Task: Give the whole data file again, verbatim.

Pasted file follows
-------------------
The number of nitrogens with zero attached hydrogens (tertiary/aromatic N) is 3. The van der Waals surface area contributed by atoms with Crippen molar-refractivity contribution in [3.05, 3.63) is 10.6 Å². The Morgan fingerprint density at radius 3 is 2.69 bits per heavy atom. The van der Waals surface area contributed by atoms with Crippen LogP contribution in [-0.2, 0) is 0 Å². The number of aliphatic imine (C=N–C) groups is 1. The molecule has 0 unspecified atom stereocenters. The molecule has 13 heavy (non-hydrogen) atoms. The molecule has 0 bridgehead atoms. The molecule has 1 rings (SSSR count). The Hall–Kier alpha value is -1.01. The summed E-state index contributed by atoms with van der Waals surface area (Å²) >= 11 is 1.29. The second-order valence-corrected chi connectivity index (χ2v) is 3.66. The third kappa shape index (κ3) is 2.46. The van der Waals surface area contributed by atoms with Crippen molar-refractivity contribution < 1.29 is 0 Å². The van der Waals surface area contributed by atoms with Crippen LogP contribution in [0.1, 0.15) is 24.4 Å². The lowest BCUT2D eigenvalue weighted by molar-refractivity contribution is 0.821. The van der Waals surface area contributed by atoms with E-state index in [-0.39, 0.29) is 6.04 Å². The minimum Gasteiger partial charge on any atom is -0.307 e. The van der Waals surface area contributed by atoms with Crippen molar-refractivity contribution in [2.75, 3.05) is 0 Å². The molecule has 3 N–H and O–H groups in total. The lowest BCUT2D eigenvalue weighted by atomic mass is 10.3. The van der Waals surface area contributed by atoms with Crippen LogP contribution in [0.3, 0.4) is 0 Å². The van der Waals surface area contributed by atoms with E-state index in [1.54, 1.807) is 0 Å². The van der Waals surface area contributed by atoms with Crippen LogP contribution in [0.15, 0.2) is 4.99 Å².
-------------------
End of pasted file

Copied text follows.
The number of nitrogens with zero attached hydrogens (tertiary/aromatic N) is 3. The van der Waals surface area contributed by atoms with Crippen molar-refractivity contribution in [3.05, 3.63) is 10.6 Å². The Morgan fingerprint density at radius 3 is 2.69 bits per heavy atom. The van der Waals surface area contributed by atoms with Crippen LogP contribution in [-0.2, 0) is 0 Å². The number of aliphatic imine (C=N–C) groups is 1. The molecule has 0 unspecified atom stereocenters. The molecule has 13 heavy (non-hydrogen) atoms. The molecule has 0 bridgehead atoms. The molecule has 1 rings (SSSR count). The Hall–Kier alpha value is -1.01. The summed E-state index contributed by atoms with van der Waals surface area (Å²) >= 11 is 1.29. The second-order valence-corrected chi connectivity index (χ2v) is 3.66. The third kappa shape index (κ3) is 2.46. The van der Waals surface area contributed by atoms with Crippen molar-refractivity contribution < 1.29 is 0 Å². The van der Waals surface area contributed by atoms with Crippen LogP contribution in [0.1, 0.15) is 24.4 Å². The lowest BCUT2D eigenvalue weighted by molar-refractivity contribution is 0.821. The van der Waals surface area contributed by atoms with E-state index in [-0.39, 0.29) is 6.04 Å². The minimum Gasteiger partial charge on any atom is -0.307 e. The van der Waals surface area contributed by atoms with Crippen molar-refractivity contribution in [2.75, 3.05) is 0 Å². The molecule has 3 N–H and O–H groups in total. The lowest BCUT2D eigenvalue weighted by atomic mass is 10.3. The van der Waals surface area contributed by atoms with Crippen LogP contribution in [0.3, 0.4) is 0 Å². The van der Waals surface area contributed by atoms with E-state index in [1.54, 1.807) is 0 Å². The van der Waals surface area contributed by atoms with Crippen LogP contribution in [0.15, 0.2) is 4.99 Å².